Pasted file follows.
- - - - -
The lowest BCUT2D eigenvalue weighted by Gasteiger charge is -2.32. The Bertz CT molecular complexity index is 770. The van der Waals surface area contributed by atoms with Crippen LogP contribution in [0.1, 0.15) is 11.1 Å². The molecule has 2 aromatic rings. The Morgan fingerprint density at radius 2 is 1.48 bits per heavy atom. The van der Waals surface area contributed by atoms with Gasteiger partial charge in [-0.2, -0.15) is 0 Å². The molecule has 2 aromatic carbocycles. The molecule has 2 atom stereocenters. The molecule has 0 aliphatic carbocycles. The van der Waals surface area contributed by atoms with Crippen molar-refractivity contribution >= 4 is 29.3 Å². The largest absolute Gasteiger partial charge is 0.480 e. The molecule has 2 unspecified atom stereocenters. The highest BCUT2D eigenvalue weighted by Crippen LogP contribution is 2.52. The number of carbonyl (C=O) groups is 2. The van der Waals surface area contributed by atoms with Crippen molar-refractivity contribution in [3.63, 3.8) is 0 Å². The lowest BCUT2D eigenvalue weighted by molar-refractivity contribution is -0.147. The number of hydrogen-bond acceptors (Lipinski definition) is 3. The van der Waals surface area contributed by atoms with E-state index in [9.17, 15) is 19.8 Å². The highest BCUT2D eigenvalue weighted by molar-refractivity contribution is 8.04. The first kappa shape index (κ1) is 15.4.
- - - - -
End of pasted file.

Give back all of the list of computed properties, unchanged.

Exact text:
The lowest BCUT2D eigenvalue weighted by Gasteiger charge is -2.32. The Bertz CT molecular complexity index is 770. The van der Waals surface area contributed by atoms with Crippen LogP contribution in [0.1, 0.15) is 11.1 Å². The molecule has 2 aromatic rings. The Morgan fingerprint density at radius 2 is 1.48 bits per heavy atom. The van der Waals surface area contributed by atoms with Gasteiger partial charge in [-0.2, -0.15) is 0 Å². The molecule has 2 aromatic carbocycles. The molecule has 2 atom stereocenters. The molecule has 0 aliphatic carbocycles. The van der Waals surface area contributed by atoms with Crippen molar-refractivity contribution >= 4 is 29.3 Å². The largest absolute Gasteiger partial charge is 0.480 e. The molecule has 2 unspecified atom stereocenters. The highest BCUT2D eigenvalue weighted by Crippen LogP contribution is 2.52. The number of carbonyl (C=O) groups is 2. The van der Waals surface area contributed by atoms with Crippen molar-refractivity contribution in [3.63, 3.8) is 0 Å². The lowest BCUT2D eigenvalue weighted by molar-refractivity contribution is -0.147. The number of hydrogen-bond acceptors (Lipinski definition) is 3. The van der Waals surface area contributed by atoms with E-state index in [9.17, 15) is 19.8 Å². The highest BCUT2D eigenvalue weighted by molar-refractivity contribution is 8.04. The first kappa shape index (κ1) is 15.4.